BORGES: Im Leaning Toward Vazquez

BY Ron Borges ON May 21, 2010
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Rafael Marquez is convinced the world will see a different fighter when he meets Israel Vazquez tonight at the Staples Center in whatever follows a rubber match between two of boxing’s greatest warriors.

He may prove to be right. He may not be happy that he is.

Marquez has lost the last two of the three bludgeonings between them after having stopped Vazquez in their first fight by leaving his right eye looking like someone had stuffed a softball under his eyelid. He was stopped himself in their second fight and the third was a nasty split decision loss in which both fighters left the ring as damaged goods.

The saving grace for Vazquez was he at least left as the WBC super bantamweight champion but Marquez had taken such a toll on him that he had to eventually relinquish the title anyway because he wasn’t fit to defend it. Both men were diminished in the noble way great boxers sometimes are when they meet a mirror image of themselves.

The same was true for Micky Ward and Arturo Gatti, who beat each other up three times for money and left the ring by the end with a love for each other that was difficult to fathom unless you had once shared such a violent space with another man.

Now Vazquez and Marquez find themselves in the same situation but they are fighting for a fourth time and for only the second time in 26 months, each having been left so damaged by the other after the third fight that it is remarkable either of them is still in the ring.

Of course, that’s the question. Will they really be in the ring tonight or will they just be shadows, faded memories of what they used to be? To his credit, Vazquez has acknowledged that such a possibility exists and that he cannot know how well he will fight this time until it is too late.

The one time he has fought since the third Marquez fight he did not look good. In fact, he looked tentative and wary, two very reasonable responses to what he has put himself through to face down Marquez twice.

Marquez, on the other hand, has almost refused to acknowledge the possibility he is less now than he was when they first met, even though the evidence is clear both historically and personally that it is the case. Several days before the fight in fact, Marquez promised with great bravado that, “There are no words to say. There are no introductions to make. Everybody knows us.

“But you are going to see a new, different Rafael Marquez on Saturday. I am extremely confident. My training camp was excellent. I think I am a better fighter than before.’’

No, Rafe, you aren’t. You are not a better fighter than when this violent series began and neither is Vazquez. The difference is the latter has at least been able to acknowledge it.

After years around the sport one understands boxing is the game of self-delusion. No one would enter it if not able to convince themselves they are in a safe place when in fact they are walking through a dynamite field every time they enter the ring.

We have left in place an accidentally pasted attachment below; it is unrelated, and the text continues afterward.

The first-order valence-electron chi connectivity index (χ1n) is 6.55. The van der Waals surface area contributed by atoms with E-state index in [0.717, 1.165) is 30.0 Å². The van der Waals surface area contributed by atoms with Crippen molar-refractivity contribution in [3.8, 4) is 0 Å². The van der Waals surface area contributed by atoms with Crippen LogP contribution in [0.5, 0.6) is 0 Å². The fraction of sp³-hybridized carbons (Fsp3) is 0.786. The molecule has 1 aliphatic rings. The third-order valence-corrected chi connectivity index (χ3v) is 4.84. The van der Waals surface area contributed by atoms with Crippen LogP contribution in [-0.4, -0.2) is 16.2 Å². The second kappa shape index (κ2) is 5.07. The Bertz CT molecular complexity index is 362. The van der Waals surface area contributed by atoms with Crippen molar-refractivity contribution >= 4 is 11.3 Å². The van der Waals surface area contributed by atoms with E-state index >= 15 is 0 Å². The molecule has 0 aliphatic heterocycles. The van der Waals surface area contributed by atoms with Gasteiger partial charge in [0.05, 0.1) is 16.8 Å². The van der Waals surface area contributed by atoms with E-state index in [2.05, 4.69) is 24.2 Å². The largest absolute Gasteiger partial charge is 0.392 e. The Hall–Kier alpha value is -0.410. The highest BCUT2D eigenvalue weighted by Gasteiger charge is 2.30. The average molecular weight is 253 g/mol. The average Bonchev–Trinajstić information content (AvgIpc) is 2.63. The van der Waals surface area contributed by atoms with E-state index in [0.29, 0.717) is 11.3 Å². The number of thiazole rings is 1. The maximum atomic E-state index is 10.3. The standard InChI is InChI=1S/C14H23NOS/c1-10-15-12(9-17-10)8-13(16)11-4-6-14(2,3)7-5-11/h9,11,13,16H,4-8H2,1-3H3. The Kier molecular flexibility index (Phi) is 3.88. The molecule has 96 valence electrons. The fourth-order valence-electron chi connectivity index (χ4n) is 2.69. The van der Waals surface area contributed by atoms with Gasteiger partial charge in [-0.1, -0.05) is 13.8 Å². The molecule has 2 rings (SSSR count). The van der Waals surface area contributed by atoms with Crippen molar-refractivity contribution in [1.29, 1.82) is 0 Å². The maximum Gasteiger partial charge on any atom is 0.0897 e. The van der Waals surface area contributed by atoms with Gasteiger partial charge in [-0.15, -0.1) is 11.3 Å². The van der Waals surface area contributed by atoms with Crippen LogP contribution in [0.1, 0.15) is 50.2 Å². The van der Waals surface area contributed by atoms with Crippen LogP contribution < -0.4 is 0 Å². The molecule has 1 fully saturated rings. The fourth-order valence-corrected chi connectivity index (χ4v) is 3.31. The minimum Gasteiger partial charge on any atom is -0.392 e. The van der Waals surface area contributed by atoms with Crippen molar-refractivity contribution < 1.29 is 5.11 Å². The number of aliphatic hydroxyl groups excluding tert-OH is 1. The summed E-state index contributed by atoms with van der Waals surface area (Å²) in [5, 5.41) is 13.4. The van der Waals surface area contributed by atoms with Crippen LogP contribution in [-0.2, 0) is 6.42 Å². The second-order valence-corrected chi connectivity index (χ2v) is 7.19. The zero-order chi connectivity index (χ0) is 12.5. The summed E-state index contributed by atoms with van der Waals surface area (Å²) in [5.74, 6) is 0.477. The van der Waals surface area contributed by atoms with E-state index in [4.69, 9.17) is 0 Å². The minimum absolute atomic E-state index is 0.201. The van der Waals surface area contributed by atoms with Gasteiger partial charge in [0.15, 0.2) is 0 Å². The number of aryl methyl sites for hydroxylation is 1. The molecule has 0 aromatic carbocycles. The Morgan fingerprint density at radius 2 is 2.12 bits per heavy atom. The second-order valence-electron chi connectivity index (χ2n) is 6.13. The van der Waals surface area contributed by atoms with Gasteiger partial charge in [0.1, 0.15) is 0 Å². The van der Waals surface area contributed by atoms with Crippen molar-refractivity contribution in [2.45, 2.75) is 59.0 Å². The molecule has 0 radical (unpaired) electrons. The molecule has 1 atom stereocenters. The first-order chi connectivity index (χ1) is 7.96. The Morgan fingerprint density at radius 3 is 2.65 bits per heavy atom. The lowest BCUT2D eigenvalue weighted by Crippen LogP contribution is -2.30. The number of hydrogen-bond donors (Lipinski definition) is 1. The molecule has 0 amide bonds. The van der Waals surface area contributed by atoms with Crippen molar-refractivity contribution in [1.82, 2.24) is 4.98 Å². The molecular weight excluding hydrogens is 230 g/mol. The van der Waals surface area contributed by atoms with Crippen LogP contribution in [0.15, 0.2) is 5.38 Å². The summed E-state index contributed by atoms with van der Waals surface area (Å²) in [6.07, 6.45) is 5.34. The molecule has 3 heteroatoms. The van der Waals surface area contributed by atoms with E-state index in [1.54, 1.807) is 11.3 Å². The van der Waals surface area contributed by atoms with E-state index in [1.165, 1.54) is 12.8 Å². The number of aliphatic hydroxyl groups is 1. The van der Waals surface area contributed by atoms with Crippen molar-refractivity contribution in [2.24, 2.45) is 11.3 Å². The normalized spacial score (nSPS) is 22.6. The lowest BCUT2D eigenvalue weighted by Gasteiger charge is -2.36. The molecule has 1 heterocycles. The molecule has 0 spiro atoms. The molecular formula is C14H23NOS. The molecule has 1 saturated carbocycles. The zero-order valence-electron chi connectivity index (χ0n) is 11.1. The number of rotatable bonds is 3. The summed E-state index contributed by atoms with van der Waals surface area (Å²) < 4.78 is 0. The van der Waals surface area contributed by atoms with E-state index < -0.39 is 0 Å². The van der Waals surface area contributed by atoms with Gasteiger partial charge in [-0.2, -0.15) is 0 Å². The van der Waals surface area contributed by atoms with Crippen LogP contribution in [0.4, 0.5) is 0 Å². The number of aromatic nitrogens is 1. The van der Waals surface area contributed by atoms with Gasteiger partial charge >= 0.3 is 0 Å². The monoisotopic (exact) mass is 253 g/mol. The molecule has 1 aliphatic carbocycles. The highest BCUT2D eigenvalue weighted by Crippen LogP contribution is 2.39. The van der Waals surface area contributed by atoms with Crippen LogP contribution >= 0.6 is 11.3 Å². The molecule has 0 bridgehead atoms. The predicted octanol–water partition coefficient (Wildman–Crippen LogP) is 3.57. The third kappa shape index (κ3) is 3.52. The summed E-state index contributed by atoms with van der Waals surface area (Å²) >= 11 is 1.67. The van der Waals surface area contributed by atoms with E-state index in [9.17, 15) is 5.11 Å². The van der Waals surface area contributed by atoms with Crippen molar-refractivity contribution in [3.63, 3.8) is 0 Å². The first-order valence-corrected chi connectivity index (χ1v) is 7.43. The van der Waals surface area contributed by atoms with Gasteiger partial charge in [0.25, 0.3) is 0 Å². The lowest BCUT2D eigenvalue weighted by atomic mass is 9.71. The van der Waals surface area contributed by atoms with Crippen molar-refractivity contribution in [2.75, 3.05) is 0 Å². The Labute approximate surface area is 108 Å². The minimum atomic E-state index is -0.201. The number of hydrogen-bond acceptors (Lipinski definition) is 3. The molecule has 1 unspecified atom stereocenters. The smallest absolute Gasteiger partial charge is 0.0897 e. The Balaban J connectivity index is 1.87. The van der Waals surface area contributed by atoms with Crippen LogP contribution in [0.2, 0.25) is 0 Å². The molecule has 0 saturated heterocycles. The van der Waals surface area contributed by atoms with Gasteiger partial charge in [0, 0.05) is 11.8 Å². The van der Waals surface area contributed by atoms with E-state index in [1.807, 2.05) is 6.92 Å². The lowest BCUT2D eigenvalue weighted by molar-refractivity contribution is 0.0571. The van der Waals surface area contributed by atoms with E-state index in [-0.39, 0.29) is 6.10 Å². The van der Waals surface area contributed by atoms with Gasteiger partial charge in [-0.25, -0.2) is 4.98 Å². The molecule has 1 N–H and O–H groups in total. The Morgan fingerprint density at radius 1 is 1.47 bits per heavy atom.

So on some levels it is to be expected that Marquez would take such a position. But the fact that he has been unable to acknowledge the obvious – that the price he and Vazquez have extracted from each other has left them both less than they once were – is both interesting and alarming. It is also why I am leaning toward Vazquez, even though he did not look good stopping journeyman Angel Priolo seven months ago at the Nokia Theatre across the street from the Staples Center.

That night Vazquez dropped Priolo three times in the ninth round before the fight was stopped. To say someone did not look good dropping an opponent three times before stopping him is both a measure of the talent and bravery Vazquez has shown in the past and a commentary on how wary he seemed.

Frankly, Marquez didn’t prove anything stopping Jose Francisco Mendoza in Mexico a year ago either. The fact it has been a year since that fight tells you all you need to know, especially since there was a 14 month layoff after the third fight before he faced Mendoza.

Both these guys are vulnerable because of their pasts and because each has been stopped by the other. But in a fight like this understanding not only who your opponent is but who you are is paramount.

Vazquez has convinced me he does more than Marquez does, which is why in a fight that’s difficult to pick because it is so filled with unknowns it just seems more likely that 32 year old Vazquez (44-4, 38 KO) will hold up better against his 35-year-old opponent.

Why? Perhaps because his expectations for himself are lower. He seems to admit what Marquez cannot, which is that they will be fighting with diminished resources tonight. The fighter who best adjusts to that, it seems, is the one who will have his hand raised at the end.

“(Saturday) is the biggest day of my life. With this fight, Marquez and I will definitely be part of boxing history, even more so than now. My motivation to win is like none I have had before. Mentally and physically, I feel like a new man.

“If Marquez is saying he is going to knock me out, he is making a big mistake. I am going to win this fight, no doubt about it. I can’t say how, that’s a mystery. But whether it goes the distance or ends early, I will be the winner again.

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